A recent study by the Abell Foundation (cd-opacity1015) set out to analyze Baltimore City infrastructure contract overruns using publicly available data from city records. The researchers were not able to obtain data that was complete or robust enough to answer their basic research questions. Baltimore City residents need to know that public funds are being used wisely. The study and audit cited above indicate the need for greater transparency and accountability in the city’s and DOT’s contracting and oversight. Residents are rightly concerned when they see mistakes such as those that occurred during the recent repaving of Roland Avenue. The city should not be in the position of having to tell residents that scarce public resources are being used to fix unnecessary mistakes rather than to fund needed transportation improvements.
The City Council needs to take a closer look at the city’s contracting policies and processes at both the agency and Board of Estimates level. As a member of the Land Use and Transportation Committee, I will request a public hearing with DOT to determine how the agency plans to address the findings and recommendations of the performance audit.
While the Mayor is responsible for agency performance, and the Board of Estimates is responsible for awarding contracts, the City Council has the authority to provide oversight. I will exercise my authority as a member of the City Council to ensure DOT’s accountability to the public.
The percentage of people choosing to take public transit or ride a bike for transportation is increasing in Baltimore, while the percentage of residents without access to a vehicle is over 30%. How would you rate the city’s current investment in sustainable transportation solutions for its residents, and as a council person what would you do to support increased investment?
MPC: The City needs to invest more in sustainable transportation, to use existing transportation resources more efficiently, and to ensure that transportation funds are allocated appropriately among the various modes.
At the City, State and Regional levels we need to shift the focus of transportation investments from automobiles and highways to neighborhood streets and buses, and the needs of bikers and walkers. We need to use resources to move people, not just cars. Many bicycle and pedestrian facilities can be created for the cost of a single highway interchange. We need to build a regional constituency to demand high-quality, regional transit. And we need to elect officials at all levels of government who support public transit investments. Millions of public dollars were spent to plan the Red Line, which has been quashed by our current governor. Elections have consequences.
Several large cities have approved ballot initiatives to pay for new, local public transit. We also need to ensure that the City is taking advantage of all available state, federal, and private resources to address sustainable transportation needs.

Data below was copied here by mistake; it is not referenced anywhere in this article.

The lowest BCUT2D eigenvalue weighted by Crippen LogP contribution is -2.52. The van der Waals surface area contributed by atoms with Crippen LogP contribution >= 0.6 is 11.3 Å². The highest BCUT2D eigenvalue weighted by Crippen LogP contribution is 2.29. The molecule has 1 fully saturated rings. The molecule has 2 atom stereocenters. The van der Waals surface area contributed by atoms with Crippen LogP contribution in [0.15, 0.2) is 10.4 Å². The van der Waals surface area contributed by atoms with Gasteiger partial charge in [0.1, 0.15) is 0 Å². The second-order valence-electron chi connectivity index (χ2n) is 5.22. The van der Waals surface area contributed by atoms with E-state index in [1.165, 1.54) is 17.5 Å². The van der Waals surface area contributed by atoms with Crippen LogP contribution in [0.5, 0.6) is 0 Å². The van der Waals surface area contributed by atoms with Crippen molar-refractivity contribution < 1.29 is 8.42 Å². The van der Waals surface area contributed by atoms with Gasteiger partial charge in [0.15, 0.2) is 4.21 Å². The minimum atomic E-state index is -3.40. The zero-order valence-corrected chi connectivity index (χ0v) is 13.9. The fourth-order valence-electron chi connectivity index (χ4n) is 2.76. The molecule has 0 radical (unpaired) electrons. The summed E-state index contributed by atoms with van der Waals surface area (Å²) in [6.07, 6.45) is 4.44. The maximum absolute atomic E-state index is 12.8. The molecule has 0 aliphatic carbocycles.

A recent study by Harvard economists found that the single strongest factor affecting the odds of a child escaping poverty is not the test scores of his or her local schools or the crime in the community; it is the percent of workers in his or her neighborhood who have long commutes. How do you plan to improve transportation options and commute times for our most vulnerable residents?
MPC: While 30% of Baltimore residents do not have a vehicle for personal use, the lack of a car is not uniform across the city. People without a car are disproportionately dependent on public transit, have the longest commutes, and disproportionally live in low-income neighborhoods. Data from the Baltimore Neighborhood Indicators Alliance show wide disparities between the city’s poorest and most affluent neighborhoods for all of these transportation access indicators.
It is critical that city officials hold the Maryland Transit Administration and state elected officials accountable for the quality of the local bus service on which so many city residents depend. This service has a longstanding reputation for being unreliable, not customer-oriented, and lacking in realtime (next-bus) information.
Improved public transit service can make a significant impact in reducing economic and racial disparities in Baltimore. Long commutes reduce the time parents have to spend with their children, and create unnecessarily long days for students who commute by bus, reducing time for after-school recreation and homework. The city’s circulator buses are wonderful, but they cannot substitute for the MTA bus service for the large number of Baltimore residents who commute to job centers in the suburbs, or for our school children who take the bus.
Ultimately, the city’s most vulnerable residents will be best served by a well-connected, intermodal, regional transit system that serves a wide variety of users.
What other information about your candidacy would you like to share with our members?
MPC: I have worked with the City’s bicycle community for many years on legislation and mandates including Baltimore’s Complete Streets policy, the Bicycle Bill of Rights, requirements that police be trained about bikers rights, requirements that commercial and residential developments provide on-site bicycle parking, and requirements that perpendicular street grates be provided when streets are reconstructed. Many of the parking space requirements have been rolled into the proposed new Baltimore Zoning Code with the input of bicycle advocacy organizations.